What homelessness looks like in Memphis and what’s being done to help

MEMPHIS, Tenn. — A Memphis mother said she and her daughters are living in hotel rooms and some nights in their car, as they try to find an affordable place to live.

“We try to keep the basic things we need with us,” Ebony Johnson said as she showed us her box full of possessions.

“It’s been really hard trying to find a place,” Johnson said.

Last November, Malik Johnson sold his rental home in Memphis. She said she and her two children had to leave immediately. She said her credit made the down payments more expensive and then took up the moving fees.

“It’s hard to get all that money at once,” she said.

Although she said she works a full-time job at a local grocery store, her paycheck goes to a storage unit, and not having a kitchen means they have to eat out more and on nights they can’t find a place to sleep, they get a hotel room. . Some nights, they have to stay in their car, she said.

“I can’t even explain it. It’s a cut that no one will ever know about. It feels terrible,” she said.

Johnson says she reached out to several nonprofits, and they put her on a waiting list. She is waiting for a break or enough savings to find a safe, affordable place near her children’s schools.

It’s a story that has become all too familiar.

Across the country, the homeless crisis is getting worse. Shelby County is no exception.

Camps have appeared next to highways, in forests and in ancient cemeteries. People find shelter under bridges and on the side of the street.

The stories are all different. The solution is not one size fits all.

“There are service providers. There are housing providers. Community leaders really want to move this issue forward,” said Erin Woods of the Community Alliance for the Homeless.

Basically, they bring together all service providers from different sectors to work together and solve problems. In September, they discussed the number of homeless people this year.

“We know there is an increase in our community,” Woods said at the meeting.

Most were in a shelter, but some were not.

“There are always people who can’t go to congregate shelters,” said Jessica Horay of Hospitality Hub, a nonprofit that works to end homelessness.

Hundreds of people can’t get into the shelter because they’ve been blocked due to a mental health issue, substance abuse or health condition, she said. They may not have a valid ID or do not want to separate their families.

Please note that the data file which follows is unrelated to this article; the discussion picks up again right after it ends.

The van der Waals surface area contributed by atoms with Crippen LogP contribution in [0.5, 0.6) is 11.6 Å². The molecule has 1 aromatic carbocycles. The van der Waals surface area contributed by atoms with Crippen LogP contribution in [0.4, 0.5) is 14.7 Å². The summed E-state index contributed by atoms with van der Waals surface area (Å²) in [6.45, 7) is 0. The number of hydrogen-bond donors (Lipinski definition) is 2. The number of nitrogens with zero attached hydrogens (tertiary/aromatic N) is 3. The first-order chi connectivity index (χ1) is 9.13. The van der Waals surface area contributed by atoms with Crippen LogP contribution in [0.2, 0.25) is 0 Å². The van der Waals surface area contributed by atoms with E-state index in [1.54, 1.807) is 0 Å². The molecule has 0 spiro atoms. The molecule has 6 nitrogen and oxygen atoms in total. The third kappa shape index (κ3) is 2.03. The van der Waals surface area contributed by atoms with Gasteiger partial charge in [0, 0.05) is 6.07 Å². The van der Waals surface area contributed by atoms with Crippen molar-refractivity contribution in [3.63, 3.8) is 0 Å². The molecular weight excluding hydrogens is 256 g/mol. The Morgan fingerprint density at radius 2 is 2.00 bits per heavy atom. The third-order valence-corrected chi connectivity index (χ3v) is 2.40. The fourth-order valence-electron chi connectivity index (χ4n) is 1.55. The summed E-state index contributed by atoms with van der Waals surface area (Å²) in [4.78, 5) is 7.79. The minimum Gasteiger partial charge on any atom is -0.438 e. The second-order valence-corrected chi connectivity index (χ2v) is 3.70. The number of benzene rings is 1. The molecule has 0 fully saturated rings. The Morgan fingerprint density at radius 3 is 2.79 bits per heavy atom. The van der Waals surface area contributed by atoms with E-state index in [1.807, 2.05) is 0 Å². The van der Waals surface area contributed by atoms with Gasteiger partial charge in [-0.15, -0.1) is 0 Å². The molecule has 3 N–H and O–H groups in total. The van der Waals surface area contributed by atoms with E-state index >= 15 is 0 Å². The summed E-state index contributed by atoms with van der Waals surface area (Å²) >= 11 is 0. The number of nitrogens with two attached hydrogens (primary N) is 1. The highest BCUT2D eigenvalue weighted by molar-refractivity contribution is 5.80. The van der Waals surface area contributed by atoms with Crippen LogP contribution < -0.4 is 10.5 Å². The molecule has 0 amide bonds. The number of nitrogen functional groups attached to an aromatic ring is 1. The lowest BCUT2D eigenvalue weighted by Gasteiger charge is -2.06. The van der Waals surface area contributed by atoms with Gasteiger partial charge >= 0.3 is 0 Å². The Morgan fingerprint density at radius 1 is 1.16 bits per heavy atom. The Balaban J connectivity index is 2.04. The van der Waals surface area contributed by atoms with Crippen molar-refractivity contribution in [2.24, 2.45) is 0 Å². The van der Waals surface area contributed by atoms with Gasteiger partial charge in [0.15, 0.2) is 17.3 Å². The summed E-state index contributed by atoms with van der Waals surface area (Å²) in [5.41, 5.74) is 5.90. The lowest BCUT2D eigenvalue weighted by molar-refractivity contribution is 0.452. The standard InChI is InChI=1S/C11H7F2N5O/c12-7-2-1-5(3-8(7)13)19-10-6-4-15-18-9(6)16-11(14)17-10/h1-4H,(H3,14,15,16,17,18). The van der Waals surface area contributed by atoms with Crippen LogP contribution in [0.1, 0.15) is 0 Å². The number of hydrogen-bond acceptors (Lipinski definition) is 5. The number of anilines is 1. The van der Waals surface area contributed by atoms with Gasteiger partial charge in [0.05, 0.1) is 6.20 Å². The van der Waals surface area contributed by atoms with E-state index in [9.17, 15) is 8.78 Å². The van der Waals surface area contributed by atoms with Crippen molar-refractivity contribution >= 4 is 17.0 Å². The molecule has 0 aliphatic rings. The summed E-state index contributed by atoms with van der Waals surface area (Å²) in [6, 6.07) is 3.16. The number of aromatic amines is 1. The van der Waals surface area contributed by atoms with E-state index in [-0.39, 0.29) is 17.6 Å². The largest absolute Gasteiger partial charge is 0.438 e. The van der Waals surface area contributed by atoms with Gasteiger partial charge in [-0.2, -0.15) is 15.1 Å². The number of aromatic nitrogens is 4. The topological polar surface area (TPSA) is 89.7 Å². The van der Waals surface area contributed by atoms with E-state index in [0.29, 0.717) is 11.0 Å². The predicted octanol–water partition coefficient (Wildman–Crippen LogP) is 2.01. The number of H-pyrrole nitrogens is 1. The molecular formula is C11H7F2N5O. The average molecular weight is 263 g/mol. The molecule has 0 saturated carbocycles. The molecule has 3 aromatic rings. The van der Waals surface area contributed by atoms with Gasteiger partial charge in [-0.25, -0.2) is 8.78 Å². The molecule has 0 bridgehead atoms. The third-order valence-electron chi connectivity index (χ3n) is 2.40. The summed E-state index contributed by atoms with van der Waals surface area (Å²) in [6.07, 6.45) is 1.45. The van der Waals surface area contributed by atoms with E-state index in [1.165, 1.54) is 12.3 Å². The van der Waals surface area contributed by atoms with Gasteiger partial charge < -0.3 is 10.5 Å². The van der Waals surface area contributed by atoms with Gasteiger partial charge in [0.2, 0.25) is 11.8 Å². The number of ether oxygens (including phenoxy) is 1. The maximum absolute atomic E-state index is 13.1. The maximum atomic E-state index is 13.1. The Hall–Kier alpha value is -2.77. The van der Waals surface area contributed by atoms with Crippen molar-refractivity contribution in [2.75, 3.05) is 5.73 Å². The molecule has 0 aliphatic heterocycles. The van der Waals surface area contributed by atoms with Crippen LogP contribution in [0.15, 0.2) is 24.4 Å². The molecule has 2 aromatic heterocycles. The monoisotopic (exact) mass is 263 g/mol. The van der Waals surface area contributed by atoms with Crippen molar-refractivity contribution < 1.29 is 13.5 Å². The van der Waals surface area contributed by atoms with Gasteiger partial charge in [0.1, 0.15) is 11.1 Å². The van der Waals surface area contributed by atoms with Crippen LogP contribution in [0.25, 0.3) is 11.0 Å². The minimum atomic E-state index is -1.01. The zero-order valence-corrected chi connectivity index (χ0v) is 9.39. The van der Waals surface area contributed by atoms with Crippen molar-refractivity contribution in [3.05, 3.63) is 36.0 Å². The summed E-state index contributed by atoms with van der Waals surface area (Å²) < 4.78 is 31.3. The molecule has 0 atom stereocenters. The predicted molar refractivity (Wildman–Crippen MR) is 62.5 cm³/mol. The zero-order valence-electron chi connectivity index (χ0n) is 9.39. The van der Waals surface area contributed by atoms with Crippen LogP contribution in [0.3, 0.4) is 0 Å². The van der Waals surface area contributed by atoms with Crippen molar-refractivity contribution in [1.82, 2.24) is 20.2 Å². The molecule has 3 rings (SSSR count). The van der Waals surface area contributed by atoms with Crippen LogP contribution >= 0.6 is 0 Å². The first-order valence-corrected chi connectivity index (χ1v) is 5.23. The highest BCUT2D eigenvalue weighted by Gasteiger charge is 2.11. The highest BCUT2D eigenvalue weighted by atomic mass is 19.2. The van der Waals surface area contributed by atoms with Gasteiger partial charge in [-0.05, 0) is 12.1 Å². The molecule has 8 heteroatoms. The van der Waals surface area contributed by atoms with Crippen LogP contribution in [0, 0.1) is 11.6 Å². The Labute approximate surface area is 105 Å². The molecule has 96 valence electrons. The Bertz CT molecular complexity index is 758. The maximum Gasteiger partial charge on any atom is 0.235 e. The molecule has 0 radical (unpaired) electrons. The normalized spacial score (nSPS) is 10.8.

This is who they want to help.

The Hub builds tiny homes to house these people while staff connects them to services and then permanent housing. The idea started as a pilot program.

“We have been able to get people out of actual homelessness and onto the street. Most of the time they have been chronically homeless for years. It takes an average of 31 days to house them,” Al-Houri said.

On the other side of town, Whitney Fullerton told WREG investigators what she saw was heartbreaking.

“The numbers are much higher than people realize,” she said. “Homelessness is a much bigger and broader issue than most people realize.”

Fullerton is the director of the Lisieux Community Program, which works to help women survivors of homelessness.

“They live on the streets, in abandoned houses, in cars,” she said. “Some live in marginal places, so they move from place to place and stay where they can when they can.”

The nonprofit distributes care packages and, in 2021, opened a tiny house outside for the summer where women can go during the day for hot showers, food, laundry, arts and crafts, and naps — no questions asked.

“All of the women we serve have different, different struggles,” she said. “But they all faced shock.”

There were veterans, families and children at the last count. In fact, Memphis-Shelby County Schools said nearly 3,000 of its students faced homelessness at some point last school year.

Woods said they have committees looking at that and much more, but he believes the big focus should be on affordable housing.

“This is a huge barrier across the board. However, we are trying to narrow the gap a little.”

Inflation is exacerbating the problem, and rents are rising at their fastest rate in decades.

Johnson said it’s waving a red flag. Her patience is running out.

“They need more resources to help people,” she said. “Getting over the hurdle of getting started is tough. It’s really tough.

for more information

For more information about the Community Alliance for the Homeless: click here

To learn more about tiny homes and the work the Hospitality Center does: click here

If you want to know more about the Lisieux community: click here

Do you need to investigate the story? WREG Investigators want to hear from you! Call our tip line at 901-543-2378. You can also email newstips@wreg.com.

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